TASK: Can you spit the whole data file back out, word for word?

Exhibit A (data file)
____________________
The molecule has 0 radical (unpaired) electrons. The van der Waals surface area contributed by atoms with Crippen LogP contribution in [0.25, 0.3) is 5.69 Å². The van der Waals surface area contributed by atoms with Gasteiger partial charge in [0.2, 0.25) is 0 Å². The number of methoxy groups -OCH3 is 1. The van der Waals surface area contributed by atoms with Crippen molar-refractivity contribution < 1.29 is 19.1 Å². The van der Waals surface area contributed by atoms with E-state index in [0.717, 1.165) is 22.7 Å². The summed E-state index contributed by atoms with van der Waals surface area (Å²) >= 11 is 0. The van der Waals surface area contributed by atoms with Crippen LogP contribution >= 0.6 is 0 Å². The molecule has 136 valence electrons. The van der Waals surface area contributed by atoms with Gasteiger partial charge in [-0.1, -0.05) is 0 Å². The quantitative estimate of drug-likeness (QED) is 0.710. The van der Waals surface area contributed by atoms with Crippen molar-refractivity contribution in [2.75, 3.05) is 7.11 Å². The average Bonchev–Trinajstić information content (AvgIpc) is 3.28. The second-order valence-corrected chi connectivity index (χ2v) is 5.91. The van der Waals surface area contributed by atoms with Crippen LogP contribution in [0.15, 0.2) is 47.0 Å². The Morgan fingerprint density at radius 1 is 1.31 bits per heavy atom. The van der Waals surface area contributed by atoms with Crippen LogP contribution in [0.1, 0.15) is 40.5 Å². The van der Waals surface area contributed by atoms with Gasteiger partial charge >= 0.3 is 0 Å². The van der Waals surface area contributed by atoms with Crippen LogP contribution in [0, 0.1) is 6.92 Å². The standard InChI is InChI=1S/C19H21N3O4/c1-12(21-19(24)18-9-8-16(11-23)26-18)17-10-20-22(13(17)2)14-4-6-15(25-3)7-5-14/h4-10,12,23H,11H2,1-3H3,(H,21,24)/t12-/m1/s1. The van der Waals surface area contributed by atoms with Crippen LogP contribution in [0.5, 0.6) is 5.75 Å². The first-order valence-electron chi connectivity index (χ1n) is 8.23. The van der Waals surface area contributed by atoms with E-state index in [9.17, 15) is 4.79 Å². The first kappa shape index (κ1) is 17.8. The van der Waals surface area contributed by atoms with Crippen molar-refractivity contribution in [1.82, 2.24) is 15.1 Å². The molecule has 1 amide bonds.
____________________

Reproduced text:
The molecule has 0 radical (unpaired) electrons. The van der Waals surface area contributed by atoms with Crippen LogP contribution in [0.25, 0.3) is 5.69 Å². The van der Waals surface area contributed by atoms with Gasteiger partial charge in [0.2, 0.25) is 0 Å². The number of methoxy groups -OCH3 is 1. The van der Waals surface area contributed by atoms with Crippen molar-refractivity contribution < 1.29 is 19.1 Å². The van der Waals surface area contributed by atoms with E-state index in [0.717, 1.165) is 22.7 Å². The summed E-state index contributed by atoms with van der Waals surface area (Å²) >= 11 is 0. The van der Waals surface area contributed by atoms with Crippen LogP contribution >= 0.6 is 0 Å². The molecule has 136 valence electrons. The van der Waals surface area contributed by atoms with Gasteiger partial charge in [-0.1, -0.05) is 0 Å². The quantitative estimate of drug-likeness (QED) is 0.710. The van der Waals surface area contributed by atoms with Crippen molar-refractivity contribution in [2.75, 3.05) is 7.11 Å². The average Bonchev–Trinajstić information content (AvgIpc) is 3.28. The second-order valence-corrected chi connectivity index (χ2v) is 5.91. The van der Waals surface area contributed by atoms with Crippen LogP contribution in [0.15, 0.2) is 47.0 Å². The Morgan fingerprint density at radius 1 is 1.31 bits per heavy atom. The van der Waals surface area contributed by atoms with Crippen LogP contribution in [0.1, 0.15) is 40.5 Å². The van der Waals surface area contributed by atoms with Gasteiger partial charge >= 0.3 is 0 Å². The van der Waals surface area contributed by atoms with Crippen LogP contribution in [0, 0.1) is 6.92 Å². The standard InChI is InChI=1S/C19H21N3O4/c1-12(21-19(24)18-9-8-16(11-23)26-18)17-10-20-22(13(17)2)14-4-6-15(25-3)7-5-14/h4-10,12,23H,11H2,1-3H3,(H,21,24)/t12-/m1/s1. The van der Waals surface area contributed by atoms with Crippen LogP contribution in [0.5, 0.6) is 5.75 Å². The first-order valence-electron chi connectivity index (χ1n) is 8.23. The van der Waals surface area contributed by atoms with E-state index in [9.17, 15) is 4.79 Å². The first kappa shape index (κ1) is 17.8. The van der Waals surface area contributed by atoms with Crippen molar-refractivity contribution in [1.82, 2.24) is 15.1 Å². The molecule has 1 amide bonds.